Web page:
Ninety-nine elite American soldiers are trapped in the middle of a hostile city. As night falls, they are surrounded by thousands of enemy gunmen. Their wounded are bleeding to death. Their ammunition and supplies are dwindling. This is the story of how they got there - and how they fought their way out. This is the story of war.
Black Hawk Down drops you into a crowded marketplace in the heart of Mogadishu, Somalia with the U.S. Special Forces and puts you in the middle of the most intense firelight American soldiers have fought since the Vietnam war.
Late in the afternoon of Sunday, October 3, 1993, the soldiers of Task Form Ranger were sent on a mission to capture two top lieutenants of a renegade warlord and return to base. It was supposed to take them about an hour. Instead, they were pinned down through a long and terrible night, locked in a desperate struggle to kill or be killed.
When the unit was finally rescued the following morning, 18 American soldiers were dead and dozens more badly injured. The Somali toll was far worse; more than five hundred felled and over a thousand wounded. Award-winning literary journalist Mark Bowden's dramatic narrative captures this harrowing ordeal through the eyes of the young men who fought that day. He draws on his extensive interviews of participants from both sides - as well as classified combat video and radio transcripts - to bring their stories to life.
Authoritative, gripping, and insightful, Black Hawk Down is a riveting look at the terror and exhilaration of combat destined to become a classic of war reporting.
©1999 Mark Bowden (P)2012 Simon and Schuster
"Black Hawk Down ranks as one of the best books ever written about infantry combat." (The New York Observer)
Emergency physician and fantasy nerd in Chicago.
Absolutely, You can't put it down.
There aren't really characters, they are real people who were interviewed.
The Delta people are the most interesting.
When the cooks, secretaries, mechanics, etc loaded up and headed into Mogadishu. Good reminder of how everyone in the military is ultimately a soldier.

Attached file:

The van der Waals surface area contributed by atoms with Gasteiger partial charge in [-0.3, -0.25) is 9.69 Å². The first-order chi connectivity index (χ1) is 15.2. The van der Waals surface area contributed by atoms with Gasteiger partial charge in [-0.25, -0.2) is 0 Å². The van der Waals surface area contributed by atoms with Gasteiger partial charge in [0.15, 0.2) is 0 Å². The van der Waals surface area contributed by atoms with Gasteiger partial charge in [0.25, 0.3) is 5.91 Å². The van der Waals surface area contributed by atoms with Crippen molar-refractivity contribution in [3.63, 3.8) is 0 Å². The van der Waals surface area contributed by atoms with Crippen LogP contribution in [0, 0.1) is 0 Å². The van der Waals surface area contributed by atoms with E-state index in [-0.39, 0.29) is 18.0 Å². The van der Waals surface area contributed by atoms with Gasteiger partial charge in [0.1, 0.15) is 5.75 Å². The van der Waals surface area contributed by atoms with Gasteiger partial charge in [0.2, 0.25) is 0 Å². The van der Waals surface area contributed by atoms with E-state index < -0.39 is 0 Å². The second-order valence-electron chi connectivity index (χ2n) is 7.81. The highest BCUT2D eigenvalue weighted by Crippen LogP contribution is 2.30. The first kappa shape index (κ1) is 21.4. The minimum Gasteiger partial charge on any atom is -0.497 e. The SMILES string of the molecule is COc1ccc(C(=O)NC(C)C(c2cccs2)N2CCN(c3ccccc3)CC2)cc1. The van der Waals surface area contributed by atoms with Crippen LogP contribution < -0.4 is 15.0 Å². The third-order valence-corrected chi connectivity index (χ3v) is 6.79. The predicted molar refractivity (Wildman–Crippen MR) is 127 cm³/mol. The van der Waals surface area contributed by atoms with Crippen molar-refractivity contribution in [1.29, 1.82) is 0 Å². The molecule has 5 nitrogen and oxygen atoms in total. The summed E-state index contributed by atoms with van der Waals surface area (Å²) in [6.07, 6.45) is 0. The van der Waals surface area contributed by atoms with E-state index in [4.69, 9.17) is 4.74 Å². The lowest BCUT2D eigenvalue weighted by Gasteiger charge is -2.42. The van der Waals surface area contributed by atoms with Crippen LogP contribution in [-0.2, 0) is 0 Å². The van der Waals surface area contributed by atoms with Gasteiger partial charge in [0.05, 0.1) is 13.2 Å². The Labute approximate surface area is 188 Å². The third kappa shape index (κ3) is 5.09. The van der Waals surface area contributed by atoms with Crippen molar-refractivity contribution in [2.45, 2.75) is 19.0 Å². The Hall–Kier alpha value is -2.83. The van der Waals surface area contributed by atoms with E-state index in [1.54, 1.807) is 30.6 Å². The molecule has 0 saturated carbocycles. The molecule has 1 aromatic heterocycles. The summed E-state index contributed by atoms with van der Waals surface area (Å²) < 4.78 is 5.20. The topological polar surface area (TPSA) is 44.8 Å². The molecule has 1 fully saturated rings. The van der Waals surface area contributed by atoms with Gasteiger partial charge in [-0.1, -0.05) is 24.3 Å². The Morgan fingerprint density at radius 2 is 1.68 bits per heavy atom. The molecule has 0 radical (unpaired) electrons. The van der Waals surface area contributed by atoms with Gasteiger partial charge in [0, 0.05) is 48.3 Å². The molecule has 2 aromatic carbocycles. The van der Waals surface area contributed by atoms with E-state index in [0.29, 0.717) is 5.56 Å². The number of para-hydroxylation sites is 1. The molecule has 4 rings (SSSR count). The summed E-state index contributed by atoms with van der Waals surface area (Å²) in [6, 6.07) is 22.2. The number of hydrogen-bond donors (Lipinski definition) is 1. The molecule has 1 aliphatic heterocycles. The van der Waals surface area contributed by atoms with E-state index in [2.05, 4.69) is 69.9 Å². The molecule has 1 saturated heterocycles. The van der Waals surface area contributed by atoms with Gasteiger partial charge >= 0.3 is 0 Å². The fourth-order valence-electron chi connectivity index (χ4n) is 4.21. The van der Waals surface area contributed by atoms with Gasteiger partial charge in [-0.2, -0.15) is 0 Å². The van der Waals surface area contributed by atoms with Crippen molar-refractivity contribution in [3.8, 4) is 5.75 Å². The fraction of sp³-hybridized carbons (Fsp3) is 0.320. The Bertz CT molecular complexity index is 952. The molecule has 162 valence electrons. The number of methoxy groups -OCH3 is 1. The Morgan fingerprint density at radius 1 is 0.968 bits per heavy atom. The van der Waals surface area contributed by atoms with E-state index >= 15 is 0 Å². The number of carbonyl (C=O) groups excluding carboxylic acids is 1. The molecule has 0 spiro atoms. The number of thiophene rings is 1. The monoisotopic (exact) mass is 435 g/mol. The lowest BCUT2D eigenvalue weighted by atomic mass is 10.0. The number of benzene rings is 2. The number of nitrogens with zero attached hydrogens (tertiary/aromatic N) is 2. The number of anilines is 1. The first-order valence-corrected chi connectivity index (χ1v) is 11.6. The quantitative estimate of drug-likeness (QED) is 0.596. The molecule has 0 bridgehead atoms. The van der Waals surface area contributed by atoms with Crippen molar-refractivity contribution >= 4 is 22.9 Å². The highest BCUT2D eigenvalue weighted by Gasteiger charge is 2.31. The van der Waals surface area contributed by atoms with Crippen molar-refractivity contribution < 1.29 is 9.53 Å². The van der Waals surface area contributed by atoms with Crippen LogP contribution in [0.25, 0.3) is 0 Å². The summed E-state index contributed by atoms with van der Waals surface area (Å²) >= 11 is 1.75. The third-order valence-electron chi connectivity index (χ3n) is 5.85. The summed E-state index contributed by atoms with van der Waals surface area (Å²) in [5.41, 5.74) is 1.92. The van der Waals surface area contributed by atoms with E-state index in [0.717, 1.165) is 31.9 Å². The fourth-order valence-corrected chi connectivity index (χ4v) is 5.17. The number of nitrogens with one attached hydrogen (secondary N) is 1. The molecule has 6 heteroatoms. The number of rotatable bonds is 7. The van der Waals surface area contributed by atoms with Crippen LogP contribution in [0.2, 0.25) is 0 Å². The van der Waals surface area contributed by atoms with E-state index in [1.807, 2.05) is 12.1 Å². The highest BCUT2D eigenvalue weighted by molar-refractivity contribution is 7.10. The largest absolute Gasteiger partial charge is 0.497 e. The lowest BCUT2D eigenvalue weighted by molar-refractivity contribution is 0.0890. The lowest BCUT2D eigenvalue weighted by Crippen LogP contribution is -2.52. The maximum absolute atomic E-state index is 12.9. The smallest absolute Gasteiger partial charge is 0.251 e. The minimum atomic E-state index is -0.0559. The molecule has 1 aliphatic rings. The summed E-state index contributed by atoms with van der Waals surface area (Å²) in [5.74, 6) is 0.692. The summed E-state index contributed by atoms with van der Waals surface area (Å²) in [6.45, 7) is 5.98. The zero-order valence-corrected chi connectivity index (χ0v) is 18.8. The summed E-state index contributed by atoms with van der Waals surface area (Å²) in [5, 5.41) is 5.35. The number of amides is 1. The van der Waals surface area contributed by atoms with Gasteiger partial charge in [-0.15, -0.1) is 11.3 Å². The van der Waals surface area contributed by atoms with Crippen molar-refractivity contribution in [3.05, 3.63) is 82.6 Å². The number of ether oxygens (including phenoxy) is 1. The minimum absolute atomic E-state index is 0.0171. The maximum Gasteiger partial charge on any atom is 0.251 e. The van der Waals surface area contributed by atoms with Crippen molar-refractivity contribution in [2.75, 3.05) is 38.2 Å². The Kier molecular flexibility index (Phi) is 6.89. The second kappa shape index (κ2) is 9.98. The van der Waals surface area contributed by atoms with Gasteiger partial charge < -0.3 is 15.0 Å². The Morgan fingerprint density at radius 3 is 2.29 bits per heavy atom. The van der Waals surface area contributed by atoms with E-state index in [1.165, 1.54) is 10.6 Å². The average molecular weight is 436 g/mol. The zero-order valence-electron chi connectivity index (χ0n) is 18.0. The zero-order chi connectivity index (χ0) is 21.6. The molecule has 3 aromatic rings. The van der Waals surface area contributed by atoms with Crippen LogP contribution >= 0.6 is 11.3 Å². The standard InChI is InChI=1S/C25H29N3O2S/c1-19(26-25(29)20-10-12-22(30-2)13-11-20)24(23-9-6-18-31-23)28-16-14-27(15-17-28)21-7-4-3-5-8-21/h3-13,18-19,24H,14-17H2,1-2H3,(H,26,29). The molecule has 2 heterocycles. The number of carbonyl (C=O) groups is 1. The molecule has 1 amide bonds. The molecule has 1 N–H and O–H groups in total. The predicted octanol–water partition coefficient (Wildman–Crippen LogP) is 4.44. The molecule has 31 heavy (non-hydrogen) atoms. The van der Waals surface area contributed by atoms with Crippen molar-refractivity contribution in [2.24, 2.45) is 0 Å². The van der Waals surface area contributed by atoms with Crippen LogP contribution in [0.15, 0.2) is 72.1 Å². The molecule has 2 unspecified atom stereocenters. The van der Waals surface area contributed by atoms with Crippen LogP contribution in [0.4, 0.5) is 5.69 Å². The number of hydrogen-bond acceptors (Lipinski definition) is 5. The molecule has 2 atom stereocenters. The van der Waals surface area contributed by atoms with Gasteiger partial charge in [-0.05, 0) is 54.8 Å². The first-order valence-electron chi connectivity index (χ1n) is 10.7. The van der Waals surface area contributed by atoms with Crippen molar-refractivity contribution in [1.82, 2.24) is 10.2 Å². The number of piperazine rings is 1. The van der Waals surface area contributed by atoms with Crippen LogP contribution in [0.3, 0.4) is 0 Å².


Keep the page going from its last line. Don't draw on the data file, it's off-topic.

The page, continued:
Bookworm, historian, and writer.
Black Hawk Down is one of the great combat narratives of modern times and a tribute to the courage of the men who fought and died in Somalia. Alan Sklar does the book justice with his precise narration. One of my all time favorite books.
The way the author was able to tell both sides of the story
The honesty of the story. All the heroic things plus the mistakes of war
Some of the accents were ridiculous
It's worth a listen. It covers a lot of material that the movie either missed, or wasn't practical to include in the movie format. It's also very complicated. There are a lot of characters that the author discusses. The timeline and chronology of events is pretty confusing in some parts. It's also difficult to understand some of it without looking at a map diagram of the battle.
I was only "satisfied" with the performance by the reader.
Mr Sklar did a reasonably good job but it was difficult differentiating some of the characters
Leave no man behind
Haven't read the print version but don't see how it could be better.
Feeling "with" the soldiers as they were under attack.
A masculine, military-like voice.
Yes, anger at politics in war. Disconnect between those on the ground and those in D.C.
One can mention prostitution without naming each particular sex act and position, and one can write a book on war without using a MULTITUDE of F----k's and blasphemies.
Very informative regarding this war. I felt sorry for both U.S. and Somalia.
Errors made by U.S.
That's hard to tell because that depends on the individual. But the narrator was very good and the book was so well written that you can actually visualize everything happening during the special forces soldiers operation in Mogadishu.
To remind myself the bad decisions of congress
Great listen. This should submit my opinion but u got no easy way to submit it where's the button?
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